Little Men: Part I (Chapters 1 ~ 5)
In the first chapter, we meet a new boy, Nat Blake, for Mr. and Mrs. Bhaer’s Plumfield (Demi and Daisy also live there). He’s a bit shy and plays fiddle (and was sent by Teddy Laurence). He seems to be a good boy to me.
We also meet other boys who live and learn at Plumfield:
-Tommy Bangs, the “scrapegrace of the school”, a mischievious yet good-natured lad
-Franz, Mr. Bhaer’s nephew, a young and reliable man, who loves “his merry aunt like a mother, for such she […] tried to be to him.”
-Emil, also Mr. Bhaer’s nephew (I forget – are he and Franz brothers?); he wants to go to the sea, which he can’t do till he’s sixteen. He’s called “Commodore” by other boys.
-Rob Bhaer, Jo’s son; always in motion, and a “chatterbox”
-Teddy Bhaer, Jo’s second son; a toddler still and always there for cuddling
-Dick Brown, an 8-year-old with a crooked back and cheery spirit (the latter thanks to Plumfield)
-Adolphus “Dolly” Pettingill,another 8-year-old with bad stutter that is getting better
-Jack Ford, a smart yet “money-loving” boy (Mr. Bhaer calls it an affliction)
-Ned Baker, a fourteen-year-old boy who is clumsy and who bullies younger boys and looks up to bigger ones
-George Cole aka “Stuffy”, an over-indulged boy whose mother spoilt him by giving him lots of sweets; his overstuffed and lazy body became much healthier after coming to Plumfield
-Billy Ward, a thirteen-year-old whose father overworked his brilliant young mind; after suffering from fever, Billy woke up with a blank mental slate that refuses to be filled.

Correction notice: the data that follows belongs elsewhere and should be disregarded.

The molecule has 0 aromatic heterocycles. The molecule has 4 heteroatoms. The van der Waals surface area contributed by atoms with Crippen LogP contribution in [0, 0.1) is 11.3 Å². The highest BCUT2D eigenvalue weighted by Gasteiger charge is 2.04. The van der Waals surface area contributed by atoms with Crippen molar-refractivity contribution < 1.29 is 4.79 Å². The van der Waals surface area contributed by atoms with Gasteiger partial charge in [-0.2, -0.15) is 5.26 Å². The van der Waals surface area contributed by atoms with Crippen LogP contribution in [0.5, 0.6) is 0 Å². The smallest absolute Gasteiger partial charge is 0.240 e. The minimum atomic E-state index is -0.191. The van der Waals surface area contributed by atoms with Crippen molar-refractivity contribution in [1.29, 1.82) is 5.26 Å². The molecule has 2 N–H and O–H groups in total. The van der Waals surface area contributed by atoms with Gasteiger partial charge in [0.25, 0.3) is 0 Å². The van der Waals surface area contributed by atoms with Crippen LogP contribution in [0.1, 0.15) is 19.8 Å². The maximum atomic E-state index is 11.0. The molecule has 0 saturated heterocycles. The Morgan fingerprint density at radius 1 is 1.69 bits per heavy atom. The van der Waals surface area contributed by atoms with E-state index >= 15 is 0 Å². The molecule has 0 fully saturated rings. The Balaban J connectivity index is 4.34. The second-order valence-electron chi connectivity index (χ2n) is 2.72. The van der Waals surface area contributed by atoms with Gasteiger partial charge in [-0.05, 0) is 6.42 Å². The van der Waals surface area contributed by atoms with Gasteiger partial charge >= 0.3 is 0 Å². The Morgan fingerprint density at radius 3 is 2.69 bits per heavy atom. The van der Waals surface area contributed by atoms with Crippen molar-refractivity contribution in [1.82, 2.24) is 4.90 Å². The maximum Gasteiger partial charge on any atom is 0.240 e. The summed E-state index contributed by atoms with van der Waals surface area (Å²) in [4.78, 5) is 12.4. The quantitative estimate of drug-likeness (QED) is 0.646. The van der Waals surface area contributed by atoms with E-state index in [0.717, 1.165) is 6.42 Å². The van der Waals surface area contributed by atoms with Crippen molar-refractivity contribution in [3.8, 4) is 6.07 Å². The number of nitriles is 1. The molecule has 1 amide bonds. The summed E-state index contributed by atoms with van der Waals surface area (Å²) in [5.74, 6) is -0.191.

After the introduction of boys (and girl – let’s not forget Daisy!), we follow Nat as he -and by default the readers- get to know the place and the people who run it.
Little Men is of a quite different nature than Little Women, yet they have similarities. Instead of one family, Little Men focuses on many little boys -well, more on some than others- as they play pillow fights, take care of animals, talk about the “Good Man” and fight and bond with one another. Yet both books are quite pious as there is a great deal of talks about God, especially to turn to in cases of hardship and faults. Pedagogically, though, Father Bhaer’s methods work better, I think. The scene in which he tries to help Nat curing his habit of lying was heart-tearing and sobering.
So far, the main focus has been on Nat for the first four chapters. In the fifth chapter, the only girl at Plumfield, Daisy, masters her own play as the boys won’t let her play football with them.